Monday, August 8, 2011

Pet photos 101: Lighting, yadda, yadda, yadda

So, hopefully at this point, you have spent the whole weekend with your pet, your flash-free camera and a lot of treats. And your animal is actually starting to look forward to the camera showing up!

(And we both know I'm probably talking about your dog; cats are either camera-hogs or, if they're camera-shy, TOO stubborn to change their ways after a mere pathetic weekend of treats. There's a reason Pavlov worked with DOGS.)

If not, there's always the stealth approach, which I also favor; using auto-focus and whipping the camera out when your pet is least expecting it. Do that enough and eventually you'll get SOMETHING that's usable!

Anyhow, here are some specific tips around lighting that will help with your pet photos, whether they're shot on the fly or not.

The photos here are a close-up of my painting "Shown Actual Size" and the photo of the Great Dane that I used as its reference.

Because the animal in question here was BLACK, I had to treat it specially. With other animals, using a flash or a bright overhead light has its drawbacks. But for me to adequately see what’s going on with a black animal, bright sunlight or a flash photo can really help.

I photographed this dog on a hot, bright day at around 1 in the afternoon, and, because the light was so intense, I could see planes on the dog’s face that I wouldn’t have been able to see in less bright light.

So that's the case for black animals.

Here are more general tips for lighting your pet photographs:

1--The best possible light for you to use in photographing your pet is outdoor, natural light. This is the case even for indoor pets – but, of course, safety is paramount. So if you are stuck with taking photos inside (say it's freezing out, and you have an iguana, for instance), try to have your pet close to a large window. If possible, have natural light coming in from behind you or to your side as you face your pet.

2--Of course, look out for your SHADOW, or ANY other strange shadows that might fall over your pet in this, or any scenario. I have taken a bunch of photos that I thought were EXCELLENT at the time, only to find that Percy had tree-shadows COVERING his face, making him look like the vein-y Borg queen from that 80’s Star Trek series instead of a happy Golden Retriever!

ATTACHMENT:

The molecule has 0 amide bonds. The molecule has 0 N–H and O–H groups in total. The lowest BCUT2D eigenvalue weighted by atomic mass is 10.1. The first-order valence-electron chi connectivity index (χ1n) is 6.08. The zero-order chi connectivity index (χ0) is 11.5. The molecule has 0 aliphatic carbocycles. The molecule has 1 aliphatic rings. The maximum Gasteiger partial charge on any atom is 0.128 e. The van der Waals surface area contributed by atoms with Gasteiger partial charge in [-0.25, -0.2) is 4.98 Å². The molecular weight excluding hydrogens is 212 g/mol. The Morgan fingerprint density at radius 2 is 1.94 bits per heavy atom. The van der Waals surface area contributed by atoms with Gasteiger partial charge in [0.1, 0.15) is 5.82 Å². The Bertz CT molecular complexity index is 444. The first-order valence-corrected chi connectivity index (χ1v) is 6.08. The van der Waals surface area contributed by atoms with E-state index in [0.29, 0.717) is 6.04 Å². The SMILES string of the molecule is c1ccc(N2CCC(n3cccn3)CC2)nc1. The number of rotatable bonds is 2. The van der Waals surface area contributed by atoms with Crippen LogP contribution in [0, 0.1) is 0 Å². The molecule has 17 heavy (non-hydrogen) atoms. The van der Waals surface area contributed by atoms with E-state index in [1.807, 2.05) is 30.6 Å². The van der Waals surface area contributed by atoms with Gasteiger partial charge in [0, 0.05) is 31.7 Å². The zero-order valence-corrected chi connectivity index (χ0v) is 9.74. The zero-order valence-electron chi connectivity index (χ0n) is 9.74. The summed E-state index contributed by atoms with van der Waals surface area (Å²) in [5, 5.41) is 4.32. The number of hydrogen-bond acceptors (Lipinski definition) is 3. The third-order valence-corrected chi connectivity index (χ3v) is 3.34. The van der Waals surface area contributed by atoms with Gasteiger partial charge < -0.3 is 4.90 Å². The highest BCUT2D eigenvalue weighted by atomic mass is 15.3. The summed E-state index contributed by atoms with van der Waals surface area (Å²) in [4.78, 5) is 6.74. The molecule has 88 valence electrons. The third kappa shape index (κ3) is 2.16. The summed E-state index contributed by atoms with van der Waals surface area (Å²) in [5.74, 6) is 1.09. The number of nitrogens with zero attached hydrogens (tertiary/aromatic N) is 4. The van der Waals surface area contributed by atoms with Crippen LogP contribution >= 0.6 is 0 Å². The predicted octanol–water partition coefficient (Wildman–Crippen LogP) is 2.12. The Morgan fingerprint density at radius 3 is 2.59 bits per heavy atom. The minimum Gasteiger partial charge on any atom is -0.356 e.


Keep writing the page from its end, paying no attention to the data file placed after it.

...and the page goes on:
Now, for everything EXCEPT black or extremely dark animals:

3--The perfect lighting is outdoors, during a bright but overcast day. Direct sunlight can alter natural coloring and increase the contrast so much that the artist can miss key planes in the animal’s face or body. I use photo correction software in my work, so I can adjust the contrast somewhat, but I'm still limited by the original photo.

4--If you can, avoid flash photos – they will, of course, give your pet the notorious demonic red-eye look or the retinal burn. And they can distort your pet’s true coloring. Again, I can correct for this somewhat, but it's better to have something that actually captures what the animal's eyes look like typically -- because that's what you're going to want in a portrait.

So just remember, the more detail you can capture in your photograph, the more I can capture in the painting. If your best photo of Fluffy is of a fuzzy black blob with laserbeam eyes, probably the best portrait I can do will be of a similar quality.

So if it comes down to a choice between finishing a painting for a birthday gift or getting a better photo and missing the birthday, I’d SERIOUSLY suggest you wait for the better photo. You’ll have a better painting. And time is just an arbitrary thing...

Um, that's probably enough for a Monday morning, so I'll hold the rest until the next post, when I’ll be covering angles, focus, and positioning of your pet! Right now I have to dash off and buy some birthday presents for my brother, whose birthday, ARBITRARY THOUGH IT IS, is TOMORROW!


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